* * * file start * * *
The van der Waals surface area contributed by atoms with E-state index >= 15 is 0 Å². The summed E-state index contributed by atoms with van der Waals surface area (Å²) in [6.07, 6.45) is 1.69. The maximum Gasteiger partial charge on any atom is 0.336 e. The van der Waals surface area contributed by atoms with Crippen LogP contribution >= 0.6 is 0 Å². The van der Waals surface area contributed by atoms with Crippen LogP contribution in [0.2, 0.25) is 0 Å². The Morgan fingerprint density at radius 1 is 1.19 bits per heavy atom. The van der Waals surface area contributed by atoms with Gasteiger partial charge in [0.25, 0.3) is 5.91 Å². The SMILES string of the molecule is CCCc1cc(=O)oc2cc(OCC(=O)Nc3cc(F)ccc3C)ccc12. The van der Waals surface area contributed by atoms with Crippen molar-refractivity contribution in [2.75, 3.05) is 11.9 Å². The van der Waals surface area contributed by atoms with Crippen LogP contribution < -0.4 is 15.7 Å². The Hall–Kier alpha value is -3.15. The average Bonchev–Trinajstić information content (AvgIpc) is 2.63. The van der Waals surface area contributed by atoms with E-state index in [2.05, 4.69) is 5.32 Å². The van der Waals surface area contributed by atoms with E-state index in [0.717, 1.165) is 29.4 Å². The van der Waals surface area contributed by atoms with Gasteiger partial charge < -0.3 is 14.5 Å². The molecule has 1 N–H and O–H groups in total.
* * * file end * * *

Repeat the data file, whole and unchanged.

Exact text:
The van der Waals surface area contributed by atoms with E-state index >= 15 is 0 Å². The summed E-state index contributed by atoms with van der Waals surface area (Å²) in [6.07, 6.45) is 1.69. The maximum Gasteiger partial charge on any atom is 0.336 e. The van der Waals surface area contributed by atoms with Crippen LogP contribution >= 0.6 is 0 Å². The van der Waals surface area contributed by atoms with Crippen LogP contribution in [0.2, 0.25) is 0 Å². The Morgan fingerprint density at radius 1 is 1.19 bits per heavy atom. The van der Waals surface area contributed by atoms with Gasteiger partial charge in [0.25, 0.3) is 5.91 Å². The SMILES string of the molecule is CCCc1cc(=O)oc2cc(OCC(=O)Nc3cc(F)ccc3C)ccc12. The van der Waals surface area contributed by atoms with Crippen molar-refractivity contribution in [2.75, 3.05) is 11.9 Å². The van der Waals surface area contributed by atoms with Crippen LogP contribution < -0.4 is 15.7 Å². The Hall–Kier alpha value is -3.15. The average Bonchev–Trinajstić information content (AvgIpc) is 2.63. The van der Waals surface area contributed by atoms with E-state index in [2.05, 4.69) is 5.32 Å². The van der Waals surface area contributed by atoms with E-state index in [0.717, 1.165) is 29.4 Å². The van der Waals surface area contributed by atoms with Gasteiger partial charge < -0.3 is 14.5 Å². The molecule has 1 N–H and O–H groups in total.